The Spirit of the Law

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In the spirit of the Halloween season, Harris County Law Library is exhibiting several spooky selections from our print collection. The sources we uncovered will be on display through the end of the month. Don't miss your chance to see them before they vanish! The following featured items are included in the exhibit. 

Burchill v. Hermsmeyer, 212 SW 767 (1919), is the case of the ghost who inspired a contract dispute and a fraud claim. Mr. Hermsmeyer sued to recover the $10,000 he invested in Mrs. Burchill's corporation. She claimed that ghosts, with whom she consulted via a medium, told her there was oil under her land. When no oil was discovered, Mr. Hermsmeyer argued that Ms. Burchill's claim was a fraudulent misrepresentation of facts. The court rejected his argument saying that the existence of ghosts is a matter of belief, not of fact. His claim was, therefore, "insufficient to form a basis for relief for the plaintiff."

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Purtell v. Mason, 527 F.3d 615 (2008), involves Halloween yard decorations which caused a neighborhood dispute and raised questions about the right to insult every person on your block. Jeffrey and Vicki Purtell displayed six wooden tombstones in front of their Chicago home, each bearing unflattering references to their neighbors and the details of each person's fictitious demise. One of the neighbors identified on the tombstones argued with Mr. Purtell over the offensive decorations resulting in a call to the police. Officer Bruce Mason arrived at the scene. He arrested Mr. Purtell and ordered the removal of the tombstones. The Purtells asserted their free speech rights, but the Seventh Circuit found no loss of First Amendment Protection under the "fighting words" doctrine.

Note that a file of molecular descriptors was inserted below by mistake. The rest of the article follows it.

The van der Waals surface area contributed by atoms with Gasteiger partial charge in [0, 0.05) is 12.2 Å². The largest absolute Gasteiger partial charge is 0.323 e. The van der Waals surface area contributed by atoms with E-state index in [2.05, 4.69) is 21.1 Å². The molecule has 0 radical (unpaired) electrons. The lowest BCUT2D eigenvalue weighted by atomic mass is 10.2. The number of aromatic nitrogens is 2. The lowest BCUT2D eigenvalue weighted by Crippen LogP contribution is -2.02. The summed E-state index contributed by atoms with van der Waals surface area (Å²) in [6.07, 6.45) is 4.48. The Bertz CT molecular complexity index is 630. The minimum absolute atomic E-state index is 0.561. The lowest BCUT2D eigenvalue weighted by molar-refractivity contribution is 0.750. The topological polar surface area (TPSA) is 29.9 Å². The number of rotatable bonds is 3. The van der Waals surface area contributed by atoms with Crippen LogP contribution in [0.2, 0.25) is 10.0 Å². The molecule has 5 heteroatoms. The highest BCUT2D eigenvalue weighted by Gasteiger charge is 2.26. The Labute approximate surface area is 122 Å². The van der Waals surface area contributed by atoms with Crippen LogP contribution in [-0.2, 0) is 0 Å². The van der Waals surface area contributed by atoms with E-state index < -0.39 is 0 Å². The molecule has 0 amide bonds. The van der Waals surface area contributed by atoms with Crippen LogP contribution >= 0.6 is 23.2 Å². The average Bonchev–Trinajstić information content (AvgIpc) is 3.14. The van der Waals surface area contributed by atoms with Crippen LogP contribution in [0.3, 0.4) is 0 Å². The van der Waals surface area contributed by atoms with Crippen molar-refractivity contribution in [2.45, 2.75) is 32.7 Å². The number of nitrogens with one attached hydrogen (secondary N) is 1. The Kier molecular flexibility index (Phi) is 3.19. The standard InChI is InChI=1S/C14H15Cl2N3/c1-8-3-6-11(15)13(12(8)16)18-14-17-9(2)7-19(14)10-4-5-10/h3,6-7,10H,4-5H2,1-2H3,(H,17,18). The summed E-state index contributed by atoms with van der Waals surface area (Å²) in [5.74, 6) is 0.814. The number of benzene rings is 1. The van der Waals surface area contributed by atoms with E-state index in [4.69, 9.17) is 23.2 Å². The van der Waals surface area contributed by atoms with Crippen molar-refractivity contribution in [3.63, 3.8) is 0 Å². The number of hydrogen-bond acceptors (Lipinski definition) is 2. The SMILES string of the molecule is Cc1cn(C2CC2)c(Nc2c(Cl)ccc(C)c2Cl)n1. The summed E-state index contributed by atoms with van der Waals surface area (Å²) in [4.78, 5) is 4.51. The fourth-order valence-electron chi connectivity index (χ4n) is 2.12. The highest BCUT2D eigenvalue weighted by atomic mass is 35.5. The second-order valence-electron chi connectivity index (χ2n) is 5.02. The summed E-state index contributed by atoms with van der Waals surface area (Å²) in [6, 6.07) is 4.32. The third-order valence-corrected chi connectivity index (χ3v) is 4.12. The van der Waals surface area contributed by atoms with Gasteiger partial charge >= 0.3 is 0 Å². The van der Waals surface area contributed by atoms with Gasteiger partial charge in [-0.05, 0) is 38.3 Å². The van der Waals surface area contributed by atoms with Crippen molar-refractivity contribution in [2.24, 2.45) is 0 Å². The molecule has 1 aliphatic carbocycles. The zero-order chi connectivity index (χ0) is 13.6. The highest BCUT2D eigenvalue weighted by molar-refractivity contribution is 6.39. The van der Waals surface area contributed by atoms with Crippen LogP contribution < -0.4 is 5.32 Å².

The Law of Cadavers and of Burial and Burial Places by Percival E. Jackson is the "standard work on the subject of the law pertaining to the care and disposal of bodies of deceased human beings, and the establishment and maintenance of burial places." Included in this volume is a thorough treatment of the law regarding sepulture along with "approximately a hundred pages of forms pertaining to the regulation of cemeteries, the transfer of plots, graves, and monuments therein and the care, transportation, and burial of human corpses as well as some forms of legal proceedings in both tort and contract, germane to the general subject." (Book Review by Charles G. Coster, 2014) This title, 2nd edition, is available in the Harris County Law Library's print collection and also via HeinOnline's Legal Classics Library, which you can access at the Law Library.

In the early 1900s, three creative thinkers designed new and improved lanterns in the category of "decorative and grotesque illuminating devices commonly called jackolanterns." (Andrew B. Heard, Patent No. 715,379) Their patent drawings are featured in the exhibit and shown in in the graphics throughout this post.

To see the rest of the Halloween-themed legal materials on display, visit the Law Library before November 1st. Happy haunting!